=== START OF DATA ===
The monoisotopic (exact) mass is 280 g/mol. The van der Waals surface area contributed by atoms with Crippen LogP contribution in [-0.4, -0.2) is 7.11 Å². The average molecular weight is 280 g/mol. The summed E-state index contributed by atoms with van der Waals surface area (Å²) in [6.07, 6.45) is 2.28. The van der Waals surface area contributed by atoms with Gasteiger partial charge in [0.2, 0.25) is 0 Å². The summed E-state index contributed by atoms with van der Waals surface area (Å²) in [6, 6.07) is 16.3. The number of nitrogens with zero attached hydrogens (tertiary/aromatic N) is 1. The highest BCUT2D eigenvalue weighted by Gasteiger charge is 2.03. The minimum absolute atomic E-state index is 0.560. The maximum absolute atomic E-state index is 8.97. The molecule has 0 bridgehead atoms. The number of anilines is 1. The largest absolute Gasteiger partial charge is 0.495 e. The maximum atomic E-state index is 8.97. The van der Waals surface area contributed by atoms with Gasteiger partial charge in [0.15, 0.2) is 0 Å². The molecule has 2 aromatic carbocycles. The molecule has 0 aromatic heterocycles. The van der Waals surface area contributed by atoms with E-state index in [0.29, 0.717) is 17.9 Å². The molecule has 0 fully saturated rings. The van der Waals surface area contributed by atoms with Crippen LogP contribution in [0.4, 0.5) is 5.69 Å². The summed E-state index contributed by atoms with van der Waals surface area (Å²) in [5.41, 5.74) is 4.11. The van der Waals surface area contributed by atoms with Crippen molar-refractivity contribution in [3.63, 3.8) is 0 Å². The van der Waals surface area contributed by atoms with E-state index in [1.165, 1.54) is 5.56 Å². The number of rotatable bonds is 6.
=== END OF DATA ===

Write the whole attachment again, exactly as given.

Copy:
The monoisotopic (exact) mass is 280 g/mol. The van der Waals surface area contributed by atoms with Crippen LogP contribution in [-0.4, -0.2) is 7.11 Å². The average molecular weight is 280 g/mol. The summed E-state index contributed by atoms with van der Waals surface area (Å²) in [6.07, 6.45) is 2.28. The van der Waals surface area contributed by atoms with Gasteiger partial charge in [0.2, 0.25) is 0 Å². The summed E-state index contributed by atoms with van der Waals surface area (Å²) in [6, 6.07) is 16.3. The number of nitrogens with zero attached hydrogens (tertiary/aromatic N) is 1. The highest BCUT2D eigenvalue weighted by Gasteiger charge is 2.03. The minimum absolute atomic E-state index is 0.560. The maximum absolute atomic E-state index is 8.97. The molecule has 0 bridgehead atoms. The number of anilines is 1. The largest absolute Gasteiger partial charge is 0.495 e. The maximum atomic E-state index is 8.97. The van der Waals surface area contributed by atoms with Gasteiger partial charge in [0.15, 0.2) is 0 Å². The molecule has 2 aromatic carbocycles. The molecule has 0 aromatic heterocycles. The van der Waals surface area contributed by atoms with E-state index in [0.29, 0.717) is 17.9 Å². The molecule has 0 fully saturated rings. The van der Waals surface area contributed by atoms with Crippen LogP contribution in [0.4, 0.5) is 5.69 Å². The summed E-state index contributed by atoms with van der Waals surface area (Å²) in [5.41, 5.74) is 4.11. The van der Waals surface area contributed by atoms with Crippen molar-refractivity contribution in [3.63, 3.8) is 0 Å². The van der Waals surface area contributed by atoms with E-state index in [1.165, 1.54) is 5.56 Å². The number of rotatable bonds is 6.